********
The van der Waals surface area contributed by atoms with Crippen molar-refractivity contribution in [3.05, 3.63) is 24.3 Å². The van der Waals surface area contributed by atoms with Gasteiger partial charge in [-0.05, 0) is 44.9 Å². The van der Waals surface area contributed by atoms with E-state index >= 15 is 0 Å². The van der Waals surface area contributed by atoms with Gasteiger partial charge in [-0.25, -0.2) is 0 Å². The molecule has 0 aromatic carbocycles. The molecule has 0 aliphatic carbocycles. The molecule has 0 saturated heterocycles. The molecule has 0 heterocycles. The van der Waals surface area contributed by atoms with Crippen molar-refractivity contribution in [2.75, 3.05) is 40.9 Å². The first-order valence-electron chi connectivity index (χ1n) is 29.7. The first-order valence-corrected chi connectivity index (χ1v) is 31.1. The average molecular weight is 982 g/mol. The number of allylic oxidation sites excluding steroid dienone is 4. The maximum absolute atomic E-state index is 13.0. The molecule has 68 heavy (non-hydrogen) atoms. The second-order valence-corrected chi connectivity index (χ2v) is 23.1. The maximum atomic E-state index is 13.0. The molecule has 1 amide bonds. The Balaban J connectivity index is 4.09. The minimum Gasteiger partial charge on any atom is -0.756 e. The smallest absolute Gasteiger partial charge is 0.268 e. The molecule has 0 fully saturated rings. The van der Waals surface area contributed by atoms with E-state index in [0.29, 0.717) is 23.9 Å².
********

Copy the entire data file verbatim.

The van der Waals surface area contributed by atoms with Crippen molar-refractivity contribution in [3.05, 3.63) is 24.3 Å². The van der Waals surface area contributed by atoms with Gasteiger partial charge in [-0.05, 0) is 44.9 Å². The van der Waals surface area contributed by atoms with E-state index >= 15 is 0 Å². The van der Waals surface area contributed by atoms with Gasteiger partial charge in [-0.25, -0.2) is 0 Å². The molecule has 0 aromatic carbocycles. The molecule has 0 aliphatic carbocycles. The molecule has 0 saturated heterocycles. The molecule has 0 heterocycles. The van der Waals surface area contributed by atoms with Crippen molar-refractivity contribution in [2.75, 3.05) is 40.9 Å². The first-order valence-electron chi connectivity index (χ1n) is 29.7. The first-order valence-corrected chi connectivity index (χ1v) is 31.1. The average molecular weight is 982 g/mol. The number of allylic oxidation sites excluding steroid dienone is 4. The maximum absolute atomic E-state index is 13.0. The molecule has 68 heavy (non-hydrogen) atoms. The second-order valence-corrected chi connectivity index (χ2v) is 23.1. The maximum atomic E-state index is 13.0. The molecule has 1 amide bonds. The Balaban J connectivity index is 4.09. The minimum Gasteiger partial charge on any atom is -0.756 e. The smallest absolute Gasteiger partial charge is 0.268 e. The molecule has 0 fully saturated rings. The van der Waals surface area contributed by atoms with E-state index in [0.29, 0.717) is 23.9 Å².